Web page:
Best practice: Creating and measuring success metrics for contingent workers
As mentioned previously, contingent workers can be very important to the success of your business. Thus, creating, measuring, and sharing success metrics for and with contingent workers can be a key component for maximizing success. Whether it’s warehouse productivity measurements or new customer acquisitions, set the metrics before his/her start date. This allows you to accurately measure performance throughout the entirety of his/her work period.
Case Study: Eyemart Express posts clear and visible goals throughout its warehouses, indicating which team and subsequent teammates are accountable for each goal. Eyemart Express has similar goals for contingent workers.
Pitfall: Leaving data and communication silos intact
While tracking the output of contingent workers, don’t lose sight of the big picture. Many companies have robust ways to measure productivity for a team of employees or workstream, but find it more difficult to examine the relationship between individual projects and the macro picture of success.
When you set up your success metrics, you may want to consider including cross-functional metrics and collaboration goals. Also, think about the teams that might be impacted by your contingent workers. For example, bringing on contingent warehouse workers might put a strain on human resources. Or reversely, if the process is efficient and well-run, it could free-up human resources for more-strategic projects. However, you can’t measure the success of your contingent worker program without knowing how it impacts the rest of your organization.
Best practice: Evaluate your technology stack
Temporary workers often have immediate availability, meaning you can flex quickly, and by their very nature are only going to be with your company for a set period of time or project. This flexibility is also why it’s important to evaluate your technology to help lessen the burden of bringing contingent workers into the fold.
The technology you consider might include a vendor system designed specifically for this purpose, allowing HR to work more strategically with contingent workers. Whatever technology you implement, you may consider whether it should be seamless to find, engage, pay, and eventually separate from the worker. Any gaps in the process can lead to delays and inefficiencies.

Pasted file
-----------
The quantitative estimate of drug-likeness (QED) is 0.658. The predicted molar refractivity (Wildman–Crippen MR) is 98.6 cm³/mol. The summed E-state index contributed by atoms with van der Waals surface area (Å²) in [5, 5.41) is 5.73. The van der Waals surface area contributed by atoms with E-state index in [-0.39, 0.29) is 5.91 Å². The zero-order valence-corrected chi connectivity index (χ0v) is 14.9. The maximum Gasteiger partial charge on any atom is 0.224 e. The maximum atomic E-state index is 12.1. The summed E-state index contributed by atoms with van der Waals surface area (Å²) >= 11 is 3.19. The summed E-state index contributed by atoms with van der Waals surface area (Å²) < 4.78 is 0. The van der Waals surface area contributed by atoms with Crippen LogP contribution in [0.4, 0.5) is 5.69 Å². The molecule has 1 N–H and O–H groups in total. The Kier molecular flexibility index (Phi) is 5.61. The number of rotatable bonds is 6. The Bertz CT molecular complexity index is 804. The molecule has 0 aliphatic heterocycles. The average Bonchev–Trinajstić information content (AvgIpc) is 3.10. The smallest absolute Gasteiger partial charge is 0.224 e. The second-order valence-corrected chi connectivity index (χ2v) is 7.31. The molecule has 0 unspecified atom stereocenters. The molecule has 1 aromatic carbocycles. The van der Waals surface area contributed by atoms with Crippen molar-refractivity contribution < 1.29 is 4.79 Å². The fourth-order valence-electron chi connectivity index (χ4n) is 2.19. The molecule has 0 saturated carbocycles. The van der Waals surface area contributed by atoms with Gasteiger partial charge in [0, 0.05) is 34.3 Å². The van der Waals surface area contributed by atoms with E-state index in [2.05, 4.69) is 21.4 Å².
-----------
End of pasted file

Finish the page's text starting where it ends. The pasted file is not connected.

Pitfall: Spending too much time on back-office tasks
It’s easy to get bogged down by back-office responsibilities that come with contingent workers. If you’re only engaging a couple of workers, these manual processes don’t seem too burdensome. In fact, it might feel like it would take more time to automate these processes than to simply do them.
No problem, right? But what if your company decides it needs 50 contingent workers this week? Suddenly, what was once a one-off task threatens to become the bulk of your work. When working with contingent workers, it’s essential to set up automated processes from the start. Always be ready to scale up, so when the number of contingent workers grows it’s easy for you to keep up.
The future of contingent work
So what does the future hold for contingent workers? In light of COVID-19, Gartner has found that “organizations will continue to expand their use of contingent workers to maintain more flexibility in workforce management post-COVID-19.” Contingent work seems likely to continue to grow in the future, meaning that an effective grasp on this process will only become increasingly more important.
*This blog is one of a series meant to provide educational information. Nothing herein should be interpreted to constitute legal advice or to keep you from seeking the advice of legal counsel.